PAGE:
Just yesterday, in and around the debate site, unsolicited, I had a half a dozen conversations with people and they went something like - you know, gee, my company has cut back or I've lost my job; or I'm back to part-time; and I know my skills would translate somewhere else in the country, except I live in a condo complex where there are 220 units and 36 of them are on the market and six are in foreclosure. So I can't sell so I'm just stuck here. And I'm just not sure where it goes.

So what you feel is that the optimism that has always kind of permeated this state - that better times ahead, that the next cycle in the auto industry will turn things around - may not play out this time. People are very, very concerned.

INSKEEP: And we should mention this is all happening at a time when the country as a whole has been seen as growing economically, but it's certainly not true in some industrial areas. And I'd like to ask you, gentlemen, did you hear anything said by any of the presidential candidates that seemed to specifically address those concerns?

GONYEA: You know, Steve, for the most part the debate really dealt with, you know, broad national issues. But if people were looking for a specific fix or a specific help for Michigan, they didn't really hear it.

Mitt Romney, whose father was governor of Michigan back in the '60s, spoke of his family ties to the state and how what happens here is really personal to him. And he was sending a signal to Michigan that the state will have a real friend in the White House in a Romney presidency.

John McCain was asked about Detroit carmakers' competitiveness, and he raised the issue of health care costs, and - especially for retirees and how that puts them at a real disadvantage to foreign competition. He said reform is needed but again, not a lot of specifics.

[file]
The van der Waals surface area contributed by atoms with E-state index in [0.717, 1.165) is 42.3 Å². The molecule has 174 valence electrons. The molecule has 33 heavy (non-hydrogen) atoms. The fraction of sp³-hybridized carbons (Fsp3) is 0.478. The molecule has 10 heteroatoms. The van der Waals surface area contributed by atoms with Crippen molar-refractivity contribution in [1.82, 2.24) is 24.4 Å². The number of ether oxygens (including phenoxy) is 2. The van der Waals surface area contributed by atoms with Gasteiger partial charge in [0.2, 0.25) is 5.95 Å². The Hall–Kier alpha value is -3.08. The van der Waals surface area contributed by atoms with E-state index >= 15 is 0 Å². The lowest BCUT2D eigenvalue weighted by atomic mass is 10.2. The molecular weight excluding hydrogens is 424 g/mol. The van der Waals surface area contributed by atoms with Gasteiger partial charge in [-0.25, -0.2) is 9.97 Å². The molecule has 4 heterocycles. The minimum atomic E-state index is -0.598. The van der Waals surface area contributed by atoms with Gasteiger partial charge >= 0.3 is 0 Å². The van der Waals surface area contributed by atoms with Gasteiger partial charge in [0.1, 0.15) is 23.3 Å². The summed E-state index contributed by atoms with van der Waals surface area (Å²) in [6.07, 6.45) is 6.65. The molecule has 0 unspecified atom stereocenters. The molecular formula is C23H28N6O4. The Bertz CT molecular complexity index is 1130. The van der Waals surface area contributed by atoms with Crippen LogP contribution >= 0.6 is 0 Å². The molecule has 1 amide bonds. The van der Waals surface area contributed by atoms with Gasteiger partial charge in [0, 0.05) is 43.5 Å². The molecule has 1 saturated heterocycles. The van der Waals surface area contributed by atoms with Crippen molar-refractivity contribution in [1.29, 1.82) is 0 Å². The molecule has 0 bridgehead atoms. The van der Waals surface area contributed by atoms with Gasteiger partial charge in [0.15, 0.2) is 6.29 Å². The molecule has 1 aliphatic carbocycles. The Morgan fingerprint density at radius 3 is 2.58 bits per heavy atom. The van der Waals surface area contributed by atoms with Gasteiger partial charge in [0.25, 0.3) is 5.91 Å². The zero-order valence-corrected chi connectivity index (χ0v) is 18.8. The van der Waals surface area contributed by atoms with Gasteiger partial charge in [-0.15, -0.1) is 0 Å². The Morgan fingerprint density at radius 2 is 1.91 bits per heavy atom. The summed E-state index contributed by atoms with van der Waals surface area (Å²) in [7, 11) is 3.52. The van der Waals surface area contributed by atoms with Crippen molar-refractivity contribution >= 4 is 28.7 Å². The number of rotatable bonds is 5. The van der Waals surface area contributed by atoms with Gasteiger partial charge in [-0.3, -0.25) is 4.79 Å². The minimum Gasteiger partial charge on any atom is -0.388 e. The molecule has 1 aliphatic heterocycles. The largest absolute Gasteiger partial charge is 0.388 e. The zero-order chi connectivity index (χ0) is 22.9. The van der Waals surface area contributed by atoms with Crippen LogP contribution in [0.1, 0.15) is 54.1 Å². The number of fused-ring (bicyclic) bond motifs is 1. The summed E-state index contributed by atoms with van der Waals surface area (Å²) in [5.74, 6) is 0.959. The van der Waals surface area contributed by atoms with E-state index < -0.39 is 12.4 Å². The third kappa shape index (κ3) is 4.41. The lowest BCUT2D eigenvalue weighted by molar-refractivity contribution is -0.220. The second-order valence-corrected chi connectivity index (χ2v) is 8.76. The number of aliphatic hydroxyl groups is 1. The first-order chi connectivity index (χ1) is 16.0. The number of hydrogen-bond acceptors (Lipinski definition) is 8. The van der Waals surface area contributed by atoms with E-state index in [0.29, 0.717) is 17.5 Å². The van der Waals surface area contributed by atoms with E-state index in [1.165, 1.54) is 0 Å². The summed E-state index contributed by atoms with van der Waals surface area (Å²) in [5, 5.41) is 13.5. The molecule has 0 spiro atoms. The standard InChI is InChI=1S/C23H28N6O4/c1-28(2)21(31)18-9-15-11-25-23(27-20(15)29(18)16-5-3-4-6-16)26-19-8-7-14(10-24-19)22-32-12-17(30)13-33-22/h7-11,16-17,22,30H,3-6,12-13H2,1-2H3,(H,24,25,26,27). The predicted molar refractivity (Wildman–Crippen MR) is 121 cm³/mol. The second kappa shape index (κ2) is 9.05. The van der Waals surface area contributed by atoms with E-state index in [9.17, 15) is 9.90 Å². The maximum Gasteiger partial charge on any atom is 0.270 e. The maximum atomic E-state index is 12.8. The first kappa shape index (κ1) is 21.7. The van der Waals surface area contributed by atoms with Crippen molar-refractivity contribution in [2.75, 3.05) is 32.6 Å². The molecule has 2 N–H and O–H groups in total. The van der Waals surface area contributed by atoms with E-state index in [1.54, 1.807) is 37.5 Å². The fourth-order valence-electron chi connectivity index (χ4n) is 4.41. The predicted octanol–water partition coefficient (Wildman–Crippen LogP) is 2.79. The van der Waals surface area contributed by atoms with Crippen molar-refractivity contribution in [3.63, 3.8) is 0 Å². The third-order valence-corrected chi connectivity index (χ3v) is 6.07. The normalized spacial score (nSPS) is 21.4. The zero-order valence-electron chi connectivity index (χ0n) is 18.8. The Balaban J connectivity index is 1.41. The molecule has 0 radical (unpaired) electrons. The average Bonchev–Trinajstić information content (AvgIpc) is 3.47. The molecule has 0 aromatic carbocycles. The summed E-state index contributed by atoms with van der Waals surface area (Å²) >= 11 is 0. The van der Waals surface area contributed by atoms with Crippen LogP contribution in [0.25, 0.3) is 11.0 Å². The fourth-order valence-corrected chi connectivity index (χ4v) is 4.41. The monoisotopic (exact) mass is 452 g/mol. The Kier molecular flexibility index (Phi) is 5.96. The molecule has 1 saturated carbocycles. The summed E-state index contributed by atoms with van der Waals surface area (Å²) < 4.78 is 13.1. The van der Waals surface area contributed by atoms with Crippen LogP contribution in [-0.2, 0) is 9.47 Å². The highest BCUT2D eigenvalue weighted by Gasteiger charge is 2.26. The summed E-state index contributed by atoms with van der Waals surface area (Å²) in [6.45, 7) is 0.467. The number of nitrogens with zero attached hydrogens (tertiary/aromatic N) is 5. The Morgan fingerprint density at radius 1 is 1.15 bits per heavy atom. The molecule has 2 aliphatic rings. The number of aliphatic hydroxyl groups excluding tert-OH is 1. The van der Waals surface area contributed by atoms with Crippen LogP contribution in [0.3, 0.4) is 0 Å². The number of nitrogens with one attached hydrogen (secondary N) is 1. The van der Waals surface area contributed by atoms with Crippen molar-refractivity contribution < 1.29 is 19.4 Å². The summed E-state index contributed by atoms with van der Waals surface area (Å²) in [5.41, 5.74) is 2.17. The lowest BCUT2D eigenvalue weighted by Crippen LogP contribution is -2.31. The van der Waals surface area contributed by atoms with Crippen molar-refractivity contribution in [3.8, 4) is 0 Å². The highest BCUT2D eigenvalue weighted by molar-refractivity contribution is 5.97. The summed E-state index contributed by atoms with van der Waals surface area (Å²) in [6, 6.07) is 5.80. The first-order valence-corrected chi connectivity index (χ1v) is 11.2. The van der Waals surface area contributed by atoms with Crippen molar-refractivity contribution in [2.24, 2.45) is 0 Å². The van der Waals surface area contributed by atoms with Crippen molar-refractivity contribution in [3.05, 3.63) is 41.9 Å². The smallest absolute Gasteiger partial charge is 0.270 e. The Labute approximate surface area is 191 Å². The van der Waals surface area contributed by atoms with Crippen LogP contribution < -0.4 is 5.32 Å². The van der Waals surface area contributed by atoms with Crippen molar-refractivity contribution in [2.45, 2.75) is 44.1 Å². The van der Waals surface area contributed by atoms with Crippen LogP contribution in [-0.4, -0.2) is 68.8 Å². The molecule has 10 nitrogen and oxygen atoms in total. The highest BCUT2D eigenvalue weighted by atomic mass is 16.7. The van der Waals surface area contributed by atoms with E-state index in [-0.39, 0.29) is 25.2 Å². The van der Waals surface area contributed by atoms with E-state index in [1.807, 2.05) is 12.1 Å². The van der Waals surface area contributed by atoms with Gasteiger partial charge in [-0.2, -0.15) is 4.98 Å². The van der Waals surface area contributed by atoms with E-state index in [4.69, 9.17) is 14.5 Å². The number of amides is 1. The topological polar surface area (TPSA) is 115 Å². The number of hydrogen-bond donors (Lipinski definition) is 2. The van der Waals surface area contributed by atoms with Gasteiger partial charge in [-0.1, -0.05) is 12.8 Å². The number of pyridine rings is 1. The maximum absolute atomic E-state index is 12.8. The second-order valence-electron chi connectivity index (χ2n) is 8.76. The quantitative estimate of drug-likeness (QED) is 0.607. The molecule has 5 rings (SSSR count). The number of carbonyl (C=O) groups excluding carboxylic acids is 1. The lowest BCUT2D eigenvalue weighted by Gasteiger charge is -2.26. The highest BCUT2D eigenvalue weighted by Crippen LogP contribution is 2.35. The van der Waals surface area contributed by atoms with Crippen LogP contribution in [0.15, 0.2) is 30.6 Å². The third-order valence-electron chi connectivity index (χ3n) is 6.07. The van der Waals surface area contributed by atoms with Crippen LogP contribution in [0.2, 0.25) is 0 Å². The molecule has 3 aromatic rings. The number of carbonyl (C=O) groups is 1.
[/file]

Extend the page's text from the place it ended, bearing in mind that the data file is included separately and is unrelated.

INSKEEP: Rick Pluta?

PLUTA: Yeah. If - you know, if Michigan were choosing a state motto today, it would be, could I interest you in a Chevy? Or something like that, that…

(Soundbite of laughter)

PLUTA: That the auto industry is just suffering, suffering, suffering, and there's not the prospect now, as it always seems it was in the past - the optimism that Don was just talking about, the prospect now that things are going to improve. That in the last five years, Michigan shed a third of its auto industry jobs, and the auto industry is still the largest employer in the state, and Michigan is still the center of the North American automotive industry. And the rest of the country…

INSKEEP: Got to stop you there.

PLUTA: …is worrying about the economy the same that Michigan is.

INSKEEP: Rick Pluta, thanks very much. And Don Gonyea, thank you as well, NPR's White House correspondent.

You're listening to MORNING EDITION from NPR News.

Copyright © 2007 NPR. All rights reserved. Visit our website terms of use and permissions pages at www.npr.org for further information.

NPR transcripts are created on a rush deadline by Verb8tm, Inc., an NPR contractor, and produced using a proprietary transcription process developed with NPR. This text may not be in its final form and may be updated or revised in the future. Accuracy and availability may vary. The authoritative record of NPR’s programming is the audio record.